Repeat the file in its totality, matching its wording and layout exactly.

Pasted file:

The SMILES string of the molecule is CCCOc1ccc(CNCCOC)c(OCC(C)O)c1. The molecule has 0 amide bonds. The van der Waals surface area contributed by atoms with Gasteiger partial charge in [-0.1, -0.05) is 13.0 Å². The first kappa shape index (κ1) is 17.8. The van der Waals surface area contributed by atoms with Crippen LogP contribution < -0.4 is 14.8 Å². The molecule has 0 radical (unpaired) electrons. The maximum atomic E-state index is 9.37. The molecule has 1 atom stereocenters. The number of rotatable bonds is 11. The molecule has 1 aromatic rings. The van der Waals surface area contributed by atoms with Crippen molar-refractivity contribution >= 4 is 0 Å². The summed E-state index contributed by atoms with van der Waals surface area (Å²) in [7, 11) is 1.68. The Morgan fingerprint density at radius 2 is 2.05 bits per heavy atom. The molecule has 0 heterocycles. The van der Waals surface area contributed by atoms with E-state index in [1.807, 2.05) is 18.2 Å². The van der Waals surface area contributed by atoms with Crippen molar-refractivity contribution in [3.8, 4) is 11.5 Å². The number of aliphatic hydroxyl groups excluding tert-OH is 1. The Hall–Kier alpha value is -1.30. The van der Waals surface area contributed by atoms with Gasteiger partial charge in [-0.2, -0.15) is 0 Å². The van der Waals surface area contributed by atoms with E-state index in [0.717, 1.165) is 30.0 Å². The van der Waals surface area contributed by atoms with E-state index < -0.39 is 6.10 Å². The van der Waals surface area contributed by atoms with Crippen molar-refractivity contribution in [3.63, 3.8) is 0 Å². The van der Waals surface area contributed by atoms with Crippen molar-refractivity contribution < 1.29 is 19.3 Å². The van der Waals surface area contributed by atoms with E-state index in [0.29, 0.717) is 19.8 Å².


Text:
The SMILES string of the molecule is CCCOc1ccc(CNCCOC)c(OCC(C)O)c1. The molecule has 0 amide bonds. The van der Waals surface area contributed by atoms with Gasteiger partial charge in [-0.1, -0.05) is 13.0 Å². The first kappa shape index (κ1) is 17.8. The van der Waals surface area contributed by atoms with Crippen LogP contribution < -0.4 is 14.8 Å². The molecule has 0 radical (unpaired) electrons. The maximum atomic E-state index is 9.37. The molecule has 1 atom stereocenters. The number of rotatable bonds is 11. The molecule has 1 aromatic rings. The van der Waals surface area contributed by atoms with Crippen molar-refractivity contribution >= 4 is 0 Å². The summed E-state index contributed by atoms with van der Waals surface area (Å²) in [7, 11) is 1.68. The Morgan fingerprint density at radius 2 is 2.05 bits per heavy atom. The molecule has 0 heterocycles. The van der Waals surface area contributed by atoms with E-state index in [1.807, 2.05) is 18.2 Å². The van der Waals surface area contributed by atoms with Crippen molar-refractivity contribution in [3.8, 4) is 11.5 Å². The number of aliphatic hydroxyl groups excluding tert-OH is 1. The Hall–Kier alpha value is -1.30. The van der Waals surface area contributed by atoms with Gasteiger partial charge in [-0.2, -0.15) is 0 Å². The van der Waals surface area contributed by atoms with E-state index in [0.717, 1.165) is 30.0 Å². The van der Waals surface area contributed by atoms with E-state index < -0.39 is 6.10 Å². The van der Waals surface area contributed by atoms with Crippen molar-refractivity contribution in [3.63, 3.8) is 0 Å². The van der Waals surface area contributed by atoms with Crippen molar-refractivity contribution < 1.29 is 19.3 Å². The van der Waals surface area contributed by atoms with E-state index in [0.29, 0.717) is 19.8 Å².